In our Fixed Income Fundamentals article, we examined the basics. To recap, a fixed income investment is a simple interest only loan, made to a government, semi-government authority or company; as such, fixed income investments are often referred to as ‘debt’ investments. In this article, we’ll focus on the types of fixed income securities available, the diversity of fixed income investments and the credit market.
Short Dated vs. Long Dated
Those issued in the Australian market may have terms ranging from less than one year to up to 30 years. Australian securities with maturities of one year or less are referred to as short-dated or money market securities.
As a rule of thumb, the longer the term to maturity, the higher the rate of interest the securities pay. This compensates investors because the risk of lending money over a longer time period is greater than the risk of lending over shorter time periods.
Types of Fixed Income Structure
There are three broad categories of fixed income securities available to Australian investors; money market securities, bonds and credit as outlined below.
Money market securities
Short term assets, generally with a maturity less than a year, include 90-day bank bills, certificates of deposit (CDs), Treasury bills (T-bills) and promissory notes. They are generally a source of funding for banks, institutions and corporates.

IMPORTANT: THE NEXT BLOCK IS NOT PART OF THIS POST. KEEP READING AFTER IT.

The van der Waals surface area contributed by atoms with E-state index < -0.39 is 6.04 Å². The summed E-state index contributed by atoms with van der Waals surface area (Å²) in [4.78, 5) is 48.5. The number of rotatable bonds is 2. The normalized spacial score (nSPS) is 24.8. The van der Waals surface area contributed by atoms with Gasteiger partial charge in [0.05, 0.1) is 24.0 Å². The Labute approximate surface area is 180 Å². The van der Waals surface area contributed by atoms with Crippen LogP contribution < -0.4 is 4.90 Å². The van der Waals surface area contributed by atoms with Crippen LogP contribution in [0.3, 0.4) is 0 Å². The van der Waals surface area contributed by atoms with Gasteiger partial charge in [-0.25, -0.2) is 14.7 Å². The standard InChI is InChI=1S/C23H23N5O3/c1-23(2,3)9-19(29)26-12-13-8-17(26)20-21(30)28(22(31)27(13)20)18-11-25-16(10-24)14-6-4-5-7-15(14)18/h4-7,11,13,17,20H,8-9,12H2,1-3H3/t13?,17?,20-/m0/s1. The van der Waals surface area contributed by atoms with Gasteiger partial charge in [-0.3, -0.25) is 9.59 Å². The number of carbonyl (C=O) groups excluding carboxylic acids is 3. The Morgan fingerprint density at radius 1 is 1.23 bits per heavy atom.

Issued by a government and are explicitly guaranteed. In Australia, the federal government issues Commonwealth Bonds to help pay for major projects such as infrastructure.
Semi government bonds
Issued by state governments (in Australia) or the equivalent overseas semi-government authorities; generally have some form of guarantee from the central governing body.
A form of capital raising for companies to fund expansion or new opportunities – instead of selling equity (shares) they borrow from investors by selling bonds. Unlike government or semi-government bonds, there is greater variance in credit quality and yield.
Floating rate notes (FRN)
Debt assets with a floating or variable interest rate; may be issued by governments, banks, institutions and corporates.
Such assets are created through a process known as securitisation, the process of combining multiple debt assets into one financial instrument. They are generally issued by special purpose vehicles, such as trusts or companies, that hold the assets.
An example is a residential mortgage backed security (RMBS) where multiple residential mortgages are pooled and the interest and principal on the mortgages are used to pay interest and repay principal on the RMBS that are issued.
An asset backed security (ABS) is similar to a RMBS but the underlying assets are a pool of non-mortgage assets such as leases, car leases, company receivables or royalties.
An example is a corporate loan, a private contract between the borrower (often a business) and a lender or group of lenders known as a syndicate. Private debt is an alternative source of borrowing for corporations to corporate bonds.